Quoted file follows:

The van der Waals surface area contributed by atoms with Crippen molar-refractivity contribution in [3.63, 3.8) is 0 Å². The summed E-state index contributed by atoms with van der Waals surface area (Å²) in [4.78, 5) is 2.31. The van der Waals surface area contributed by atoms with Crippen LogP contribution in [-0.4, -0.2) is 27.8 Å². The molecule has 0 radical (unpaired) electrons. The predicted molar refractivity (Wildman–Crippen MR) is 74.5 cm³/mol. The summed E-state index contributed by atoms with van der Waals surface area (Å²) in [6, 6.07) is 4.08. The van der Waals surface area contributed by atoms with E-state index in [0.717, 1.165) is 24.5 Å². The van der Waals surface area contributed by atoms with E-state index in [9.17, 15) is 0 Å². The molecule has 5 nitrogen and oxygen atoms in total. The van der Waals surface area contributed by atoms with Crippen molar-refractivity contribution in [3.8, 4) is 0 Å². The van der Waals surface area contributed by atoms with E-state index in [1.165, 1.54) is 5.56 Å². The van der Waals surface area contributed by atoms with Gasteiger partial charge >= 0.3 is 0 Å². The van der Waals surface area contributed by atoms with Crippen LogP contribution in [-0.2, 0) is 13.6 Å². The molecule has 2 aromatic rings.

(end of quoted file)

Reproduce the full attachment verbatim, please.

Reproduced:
The van der Waals surface area contributed by atoms with Crippen molar-refractivity contribution in [3.63, 3.8) is 0 Å². The summed E-state index contributed by atoms with van der Waals surface area (Å²) in [4.78, 5) is 2.31. The van der Waals surface area contributed by atoms with Crippen LogP contribution in [-0.4, -0.2) is 27.8 Å². The molecule has 0 radical (unpaired) electrons. The predicted molar refractivity (Wildman–Crippen MR) is 74.5 cm³/mol. The summed E-state index contributed by atoms with van der Waals surface area (Å²) in [6, 6.07) is 4.08. The van der Waals surface area contributed by atoms with E-state index in [0.717, 1.165) is 24.5 Å². The van der Waals surface area contributed by atoms with E-state index in [9.17, 15) is 0 Å². The molecule has 5 nitrogen and oxygen atoms in total. The van der Waals surface area contributed by atoms with Crippen molar-refractivity contribution in [3.8, 4) is 0 Å². The van der Waals surface area contributed by atoms with E-state index in [1.165, 1.54) is 5.56 Å². The van der Waals surface area contributed by atoms with Gasteiger partial charge >= 0.3 is 0 Å². The van der Waals surface area contributed by atoms with Crippen LogP contribution in [-0.2, 0) is 13.6 Å². The molecule has 2 aromatic rings.